Both native valve disease and prosthetic valves may increase the risk of embolic stroke and systemic embolism. This section will address which patients require antithrombotic treatment and what regimes to use.
There are two main therapies used to anticoagulate patients with heart valve replacement. This is either with a heparinoid or a vitamin K antagonist. The use of non-vitamin K oral anticoagulants (NOACs) in valvular heart disease and in those with heart valve replacements has become increasingly popular but data on their long term safety and efficacy are awaited. This is covered in a separate section.
Vitamin K antagonists
Anticoagulation with vitamin K antagonists (VKA), such as warfarin, can reduce but not eliminate the risk of thromboembolism (see figure 1). They carry a substantial bleeding risk. The balance between risk and benefit must be carefully considered in every patient, particularly when valvular surgery is planned. The risk of bleeding on warfarin increases with age. Mechanical heart valves are more durable than prosthetic heart valves and life long anticoagulation is required due to the thrombogenicity of the valve. In addition, the incidence of thromboembolism is highly dependant on other factors, such as valve design and patient related risk factors.1 The risk of valvular thromboembolism is estimated at 0.2−1.5% per year and the risk of major bleeding to be around 1–2.5% per year.
Intravenous unfractionated heparin (UFH) is suitable for short-term anticoagulation such as at the initiation of anticoagulation or when it has to be interrupted for invasive procedures. It is not suitable for long-term anticoagulation since inpatient monitoring of APTT ratio is required. Prolonged use of subcutaneous UFH is associated with osteoporosis and therefore not recommended as long-term therapy.
Low molecular weight heparins (LMWH) are not licensed at the current time for valvular heart disease but are extensively used short term as an alternative to UFH and offer effective and stable anticoagulation. This is, however, an off-label use and there is a lack of randomised control trials comparing its safety and efficacy against warfarin. In addition, there are ongoing concerns regarding its pharmacokinetics in patients of extreme body habitus (body mass index <15 and >25) and also the lack of specific antidote. The current European Society of Cardiology (ESC)/European Association for Cardiothoracic Surgery (EACTS) guidelines recommend anti-Xa monitoring if LMWH heparin is used.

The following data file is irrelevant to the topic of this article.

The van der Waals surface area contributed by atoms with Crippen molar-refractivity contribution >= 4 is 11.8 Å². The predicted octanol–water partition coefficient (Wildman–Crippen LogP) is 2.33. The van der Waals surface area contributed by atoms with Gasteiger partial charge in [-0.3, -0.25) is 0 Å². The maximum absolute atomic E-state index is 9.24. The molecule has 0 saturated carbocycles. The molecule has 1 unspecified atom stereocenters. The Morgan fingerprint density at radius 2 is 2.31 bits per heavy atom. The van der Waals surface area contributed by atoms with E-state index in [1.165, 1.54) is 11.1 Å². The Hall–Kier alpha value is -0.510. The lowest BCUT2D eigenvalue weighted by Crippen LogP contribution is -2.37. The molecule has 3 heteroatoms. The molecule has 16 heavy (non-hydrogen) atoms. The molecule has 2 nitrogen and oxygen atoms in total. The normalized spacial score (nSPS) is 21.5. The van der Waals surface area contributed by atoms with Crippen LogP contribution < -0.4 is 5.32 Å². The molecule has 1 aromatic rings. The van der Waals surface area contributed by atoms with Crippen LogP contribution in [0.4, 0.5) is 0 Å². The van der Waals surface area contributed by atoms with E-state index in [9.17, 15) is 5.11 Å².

Antiplatelet drugs are not an adequate substitute for anticoagulation with VKA where this is specifically indicated, but may be useful for reducing risk in patients with incidental valve disease who have other vascular risk factors, in the absence of a clear indication for anticoagulation. Aspirin may also be considered as an adjunct to VKA in some patients who have embolic events despite good anticoagulant control.
Native valve disease
Rheumatic mitral valve disease
This carries a substantial thrombotic risk. Patients may present with a systemic embolism as the first manifestation of the disease. Anticoagulation with VKA to a target INR of 2.5 is indicated in the presence of:
- Previous systemic embolism
- Atrial fibrillation (AF), persistent or paroxsysmal
- Left atrial thrombus.
Anticoagulation should also be considered when there is significant left atrial enlargement in the absence of the above features. The presence of left atrial thrombus that does not resolve with anticoagulation is a contraindication for percutaneous mitral valvotomy.
Other valve disease
Mitral valve prolapse and mitral ring calcification are not in themselves indications for anticoagulation. Aortic, tricuspid or pulmonary valve disease do not carry such a high risk of thromboembolism as rheumatic mitral valve disease, and anticoagulation with a VKA is not indicated unless there are other complications such as AF.